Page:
|Kivelson, Atmo. Introduction to Space Physics. New York: Cambridge University Press. 1995.||"The Solar Wind has an average density of 7.1 atoms/cm3"||7.1 atoms/cm3|
|Solar Wind. Columbia Encyclopedia. 2005.||"Near the earth it has a density ranging from 3 to 6 atoms per cc, a velocity of 450 mi (700 km) per sec, and a temperature of about 1,300 °F (700 °C); during periods of greater sunspot activity it shows corresponding increases in density, temperature, and velocity—reaching speeds of 2 million mph (3.2 million kph)."||3–6 atoms/cm3|
|Explanation of Real-Time Solar Wind Data Dials. June 10, 2005.||Latest Solar Wind Values
Created: 2005 Jun 12 1943 UTC
|Parker, Eugene N. Dynamics of the Interplanetary Gas and Magnetic Fields. Astrophysical Journal. Vol. 128 (November 1958): 664.||"These velocities of 500 km/sec and more and the interplanetary densities of 500 ions/cm3 (1014 gm/sec mass loss from the sun) follow from the hydrodynamic equations for a 3 × 106 °K solar corona."||500 atoms/cm3|
|Characteristics of the Solar Wind. Windows to the Universe. University Corporation for Atmospheric Research (UCAR). September 3, 2001.||"At the orbit of the Earth, the solar wind has an average density of about 6 ions/cm3. This is not very dense at all!"||6 atoms/cm3|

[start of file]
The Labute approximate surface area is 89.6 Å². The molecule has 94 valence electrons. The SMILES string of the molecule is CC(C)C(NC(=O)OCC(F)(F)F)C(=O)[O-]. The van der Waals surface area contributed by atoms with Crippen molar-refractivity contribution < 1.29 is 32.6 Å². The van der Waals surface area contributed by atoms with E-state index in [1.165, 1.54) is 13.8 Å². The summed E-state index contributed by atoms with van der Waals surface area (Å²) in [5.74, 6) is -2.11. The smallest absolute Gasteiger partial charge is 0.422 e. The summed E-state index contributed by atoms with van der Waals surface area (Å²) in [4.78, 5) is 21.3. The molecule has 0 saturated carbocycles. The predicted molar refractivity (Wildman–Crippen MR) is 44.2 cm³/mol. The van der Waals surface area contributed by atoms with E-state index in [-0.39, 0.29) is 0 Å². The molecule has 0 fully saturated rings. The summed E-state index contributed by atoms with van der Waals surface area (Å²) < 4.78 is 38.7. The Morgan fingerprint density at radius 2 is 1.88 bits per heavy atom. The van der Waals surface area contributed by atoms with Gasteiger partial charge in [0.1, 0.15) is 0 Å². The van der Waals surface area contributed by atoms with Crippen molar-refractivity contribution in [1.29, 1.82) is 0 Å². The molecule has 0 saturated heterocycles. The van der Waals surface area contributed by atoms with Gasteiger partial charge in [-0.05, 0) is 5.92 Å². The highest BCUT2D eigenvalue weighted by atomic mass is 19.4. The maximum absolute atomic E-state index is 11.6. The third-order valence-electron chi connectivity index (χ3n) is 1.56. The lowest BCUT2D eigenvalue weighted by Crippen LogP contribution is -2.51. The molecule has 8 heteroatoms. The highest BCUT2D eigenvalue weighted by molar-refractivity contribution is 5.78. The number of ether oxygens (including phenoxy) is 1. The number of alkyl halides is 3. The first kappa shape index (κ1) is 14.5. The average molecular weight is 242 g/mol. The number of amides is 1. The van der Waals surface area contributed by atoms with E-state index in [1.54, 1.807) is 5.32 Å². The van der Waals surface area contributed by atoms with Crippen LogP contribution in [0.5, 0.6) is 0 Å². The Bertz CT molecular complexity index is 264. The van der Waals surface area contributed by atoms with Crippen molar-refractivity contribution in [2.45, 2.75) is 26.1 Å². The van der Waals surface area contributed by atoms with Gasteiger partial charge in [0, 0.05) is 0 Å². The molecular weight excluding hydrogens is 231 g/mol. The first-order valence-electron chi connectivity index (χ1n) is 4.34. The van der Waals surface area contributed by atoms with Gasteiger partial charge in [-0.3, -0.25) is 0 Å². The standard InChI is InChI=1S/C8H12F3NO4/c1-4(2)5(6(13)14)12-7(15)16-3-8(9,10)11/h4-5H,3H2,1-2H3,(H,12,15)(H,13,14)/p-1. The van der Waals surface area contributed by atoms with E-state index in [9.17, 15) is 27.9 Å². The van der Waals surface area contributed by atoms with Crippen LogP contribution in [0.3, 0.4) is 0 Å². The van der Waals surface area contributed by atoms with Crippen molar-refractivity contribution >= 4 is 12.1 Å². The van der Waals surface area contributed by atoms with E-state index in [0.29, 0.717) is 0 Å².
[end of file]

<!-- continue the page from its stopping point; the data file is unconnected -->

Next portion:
The Sun is a huge, luminous ball of gas. It is composed of about 90% hydrogen and 10% helium with a small fraction of other elements, such as carbon, oxygen, and iron. The solar wind is located on the outer atmosphere of the Sun, known as the Corona (which is Latin for Crown).
It is the supersonic outflow into interplanetary space of plasma from the outer atmosphere of the Sun. Its is composed of positive ions and electrons, with the ions being almost entirely composed of protons, about 95% to be exact. The elements that make up the Solar Wind are Hydrogen (95%), Helium (4%) and a mixture of Carbon, Nitrogen, Oxygen, Neon, Magnesium, Silicon and Iron at < 1%.
The average density of the Solar Wind is 4.0 atoms per cubic centimeter. Which is pretty small if you think about it, especially since the Solar Wind is responsible for deflecting the tails of comets away from the Earth.
The Solar Wind is constantly being blown off from the Sun at speeds of about 400–500 km per second. If you were to travel at 450 km per second you could travel around the entire world in 85 seconds! That's crazy!
Little is known about the affect of the Solar Wind on the Earth. Solar storms that do develop on the outer atmosphere of the Sun occasionally come in contact with the Earth which may damage electrical equipment.
Randy Abbas -- 2005